When we decided to stock traditional English pocket knives we went to Taylor's Eye Witness in Sheffield, which has been trading since 1838. While they do do modern work their manufacture of folding knives relies on skill, practice, and remarkably unsophisticated machinery. Each knife is made by a single craftsman. In the video below we see a lot of traditional tools such as a knife maker's anvil which has a slot for the excess pivot pins. They have buffing wheels galore and the traditional disposable plastic coffee cup for cooling. Take a look at the video. The knives we stock are from their "Premier" decorative and fancier line, with multiple blades and decorative workbacks and take more effort and skill, but the core concept is the same.
The way you get good at free hand blade grinding is you practice. Here is how it's done (not at Taylor's Eyewitness but at another firm)
If you want to make your own folding knife the videos above were made in conjunction with this website which has very well done step by step instructions for making a folding knife and assumes you know very little about the process. If you navigate the website thoroughly it even has videos on knife design and short videos on hand operations that might seem tricky like riveting. I'm impressed at the method of instruction.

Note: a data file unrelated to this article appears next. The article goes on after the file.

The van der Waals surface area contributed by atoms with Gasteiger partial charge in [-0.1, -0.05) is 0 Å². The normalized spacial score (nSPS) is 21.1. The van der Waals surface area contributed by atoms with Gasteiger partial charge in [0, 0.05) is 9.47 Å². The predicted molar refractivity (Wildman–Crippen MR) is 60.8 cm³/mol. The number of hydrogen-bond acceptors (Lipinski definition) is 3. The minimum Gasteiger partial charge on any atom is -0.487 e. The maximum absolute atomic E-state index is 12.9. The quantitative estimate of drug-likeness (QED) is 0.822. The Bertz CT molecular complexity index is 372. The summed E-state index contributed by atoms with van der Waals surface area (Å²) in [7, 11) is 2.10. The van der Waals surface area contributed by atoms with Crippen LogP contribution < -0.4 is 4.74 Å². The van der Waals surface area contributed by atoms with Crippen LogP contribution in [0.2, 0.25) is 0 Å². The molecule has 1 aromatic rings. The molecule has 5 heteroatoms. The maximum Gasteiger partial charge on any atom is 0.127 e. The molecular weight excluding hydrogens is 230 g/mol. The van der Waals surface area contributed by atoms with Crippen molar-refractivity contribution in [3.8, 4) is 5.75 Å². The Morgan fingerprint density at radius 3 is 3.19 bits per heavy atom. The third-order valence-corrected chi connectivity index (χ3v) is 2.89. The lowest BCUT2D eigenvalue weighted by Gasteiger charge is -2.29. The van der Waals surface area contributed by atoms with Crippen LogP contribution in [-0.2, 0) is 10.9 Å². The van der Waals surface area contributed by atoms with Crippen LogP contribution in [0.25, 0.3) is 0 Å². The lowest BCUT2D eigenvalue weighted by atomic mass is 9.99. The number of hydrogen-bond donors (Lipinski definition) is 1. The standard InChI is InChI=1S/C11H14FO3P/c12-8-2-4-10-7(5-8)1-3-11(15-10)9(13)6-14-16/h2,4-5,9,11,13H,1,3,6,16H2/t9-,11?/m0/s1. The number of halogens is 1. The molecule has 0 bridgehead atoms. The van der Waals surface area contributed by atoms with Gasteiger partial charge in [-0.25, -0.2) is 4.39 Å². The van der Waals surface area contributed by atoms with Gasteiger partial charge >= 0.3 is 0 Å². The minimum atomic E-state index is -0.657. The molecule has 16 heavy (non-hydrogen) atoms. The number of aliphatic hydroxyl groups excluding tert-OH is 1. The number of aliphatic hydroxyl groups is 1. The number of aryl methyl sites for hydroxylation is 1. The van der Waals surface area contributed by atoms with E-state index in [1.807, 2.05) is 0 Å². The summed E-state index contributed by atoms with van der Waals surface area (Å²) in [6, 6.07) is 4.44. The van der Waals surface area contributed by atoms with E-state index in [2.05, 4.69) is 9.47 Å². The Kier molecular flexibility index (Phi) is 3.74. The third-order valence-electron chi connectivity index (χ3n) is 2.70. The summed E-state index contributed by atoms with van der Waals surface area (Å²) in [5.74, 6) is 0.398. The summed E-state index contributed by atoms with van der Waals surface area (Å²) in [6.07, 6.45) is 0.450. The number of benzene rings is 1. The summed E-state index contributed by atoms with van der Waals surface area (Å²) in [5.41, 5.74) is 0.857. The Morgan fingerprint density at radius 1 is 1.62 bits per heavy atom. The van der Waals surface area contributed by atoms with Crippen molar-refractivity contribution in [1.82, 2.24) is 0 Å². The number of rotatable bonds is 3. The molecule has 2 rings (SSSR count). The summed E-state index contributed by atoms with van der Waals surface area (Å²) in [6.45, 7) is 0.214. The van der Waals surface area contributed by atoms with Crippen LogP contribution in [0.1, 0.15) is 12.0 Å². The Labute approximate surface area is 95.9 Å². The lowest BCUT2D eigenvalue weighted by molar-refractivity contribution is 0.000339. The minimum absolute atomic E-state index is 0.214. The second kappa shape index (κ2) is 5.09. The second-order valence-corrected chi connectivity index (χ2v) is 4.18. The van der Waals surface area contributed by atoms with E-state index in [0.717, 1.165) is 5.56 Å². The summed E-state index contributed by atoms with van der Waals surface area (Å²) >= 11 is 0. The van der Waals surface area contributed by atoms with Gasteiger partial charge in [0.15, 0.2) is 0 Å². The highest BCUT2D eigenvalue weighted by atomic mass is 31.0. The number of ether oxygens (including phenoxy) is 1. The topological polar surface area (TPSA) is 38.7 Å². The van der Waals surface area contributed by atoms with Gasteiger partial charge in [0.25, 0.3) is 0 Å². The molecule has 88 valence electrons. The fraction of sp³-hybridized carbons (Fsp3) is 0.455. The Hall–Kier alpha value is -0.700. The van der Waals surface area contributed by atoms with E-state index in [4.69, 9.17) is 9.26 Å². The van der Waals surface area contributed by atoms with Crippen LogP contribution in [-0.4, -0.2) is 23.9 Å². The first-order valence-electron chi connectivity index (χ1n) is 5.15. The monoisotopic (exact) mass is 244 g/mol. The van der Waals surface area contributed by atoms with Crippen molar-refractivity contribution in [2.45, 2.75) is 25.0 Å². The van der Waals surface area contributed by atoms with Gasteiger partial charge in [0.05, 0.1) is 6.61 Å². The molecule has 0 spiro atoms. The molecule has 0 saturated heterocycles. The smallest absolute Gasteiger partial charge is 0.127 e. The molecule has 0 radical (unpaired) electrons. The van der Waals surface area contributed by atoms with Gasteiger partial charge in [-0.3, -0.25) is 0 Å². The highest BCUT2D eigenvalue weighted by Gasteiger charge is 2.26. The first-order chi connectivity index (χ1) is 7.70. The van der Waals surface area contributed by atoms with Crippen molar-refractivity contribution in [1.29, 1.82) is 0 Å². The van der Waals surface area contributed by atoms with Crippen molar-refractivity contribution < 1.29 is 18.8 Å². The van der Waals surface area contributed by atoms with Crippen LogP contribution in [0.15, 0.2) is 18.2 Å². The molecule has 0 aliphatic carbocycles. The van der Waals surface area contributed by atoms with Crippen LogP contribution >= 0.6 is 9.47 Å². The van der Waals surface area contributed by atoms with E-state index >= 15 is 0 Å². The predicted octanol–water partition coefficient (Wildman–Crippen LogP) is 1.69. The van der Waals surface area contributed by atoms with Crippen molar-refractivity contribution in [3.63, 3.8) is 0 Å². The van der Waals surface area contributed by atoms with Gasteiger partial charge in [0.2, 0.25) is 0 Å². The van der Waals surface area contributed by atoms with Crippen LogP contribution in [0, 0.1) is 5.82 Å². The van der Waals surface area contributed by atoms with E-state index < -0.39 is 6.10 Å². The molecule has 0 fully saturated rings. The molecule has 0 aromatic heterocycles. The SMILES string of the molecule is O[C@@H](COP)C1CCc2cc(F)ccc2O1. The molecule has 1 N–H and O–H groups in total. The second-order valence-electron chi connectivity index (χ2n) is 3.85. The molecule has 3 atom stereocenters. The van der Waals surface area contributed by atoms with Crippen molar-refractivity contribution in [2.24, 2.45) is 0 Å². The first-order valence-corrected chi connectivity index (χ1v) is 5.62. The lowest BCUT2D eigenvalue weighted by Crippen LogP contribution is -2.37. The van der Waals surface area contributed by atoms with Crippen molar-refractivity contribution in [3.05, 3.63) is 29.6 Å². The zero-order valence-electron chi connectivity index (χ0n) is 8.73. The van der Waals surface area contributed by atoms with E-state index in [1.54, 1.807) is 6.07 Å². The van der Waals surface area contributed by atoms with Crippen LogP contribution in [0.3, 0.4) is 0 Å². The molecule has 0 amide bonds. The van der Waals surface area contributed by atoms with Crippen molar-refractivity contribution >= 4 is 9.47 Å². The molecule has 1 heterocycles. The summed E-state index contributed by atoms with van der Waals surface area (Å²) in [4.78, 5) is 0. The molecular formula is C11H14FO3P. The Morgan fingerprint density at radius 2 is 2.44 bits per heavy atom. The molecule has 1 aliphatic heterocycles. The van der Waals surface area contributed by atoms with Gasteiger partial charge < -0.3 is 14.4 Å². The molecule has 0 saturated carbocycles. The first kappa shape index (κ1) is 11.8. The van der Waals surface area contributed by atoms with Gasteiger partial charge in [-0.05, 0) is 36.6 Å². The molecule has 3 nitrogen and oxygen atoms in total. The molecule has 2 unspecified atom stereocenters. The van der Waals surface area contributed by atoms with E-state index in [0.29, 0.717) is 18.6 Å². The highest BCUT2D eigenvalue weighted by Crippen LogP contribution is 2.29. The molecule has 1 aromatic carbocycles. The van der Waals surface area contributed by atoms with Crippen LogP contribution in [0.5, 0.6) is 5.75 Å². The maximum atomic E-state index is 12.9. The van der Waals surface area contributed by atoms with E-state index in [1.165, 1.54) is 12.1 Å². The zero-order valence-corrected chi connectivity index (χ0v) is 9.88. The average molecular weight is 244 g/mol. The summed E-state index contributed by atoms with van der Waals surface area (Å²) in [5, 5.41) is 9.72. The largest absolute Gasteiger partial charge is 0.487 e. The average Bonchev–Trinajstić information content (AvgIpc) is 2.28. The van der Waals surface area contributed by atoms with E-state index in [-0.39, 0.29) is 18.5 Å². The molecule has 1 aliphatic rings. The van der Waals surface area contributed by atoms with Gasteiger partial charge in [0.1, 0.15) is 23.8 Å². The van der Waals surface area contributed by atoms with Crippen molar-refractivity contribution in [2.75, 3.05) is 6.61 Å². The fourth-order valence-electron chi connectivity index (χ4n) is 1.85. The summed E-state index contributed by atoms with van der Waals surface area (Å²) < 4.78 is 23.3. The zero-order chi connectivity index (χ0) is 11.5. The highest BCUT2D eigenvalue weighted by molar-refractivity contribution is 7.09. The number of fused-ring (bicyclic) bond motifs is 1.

If you want to take a look at some very nice, very fancy, yet production, very useful, made in Sheffield folding knives for a present for your self or someone else - (father's day and graduation day are coming click here.
Here is a link to the researcher who made the films and the how to website as part of a project to understand how craft skills can be taught. Dr. Nicola Wood.
There's a nice slide show about another Sheffield knifemaker, part of the Guardian's Disappearing Acts series: http://www.guardian.co.uk/money/audioslideshow/2010/jan/26/sheffield-pocket-knife-trevor-ablett?INTCMP=SRCH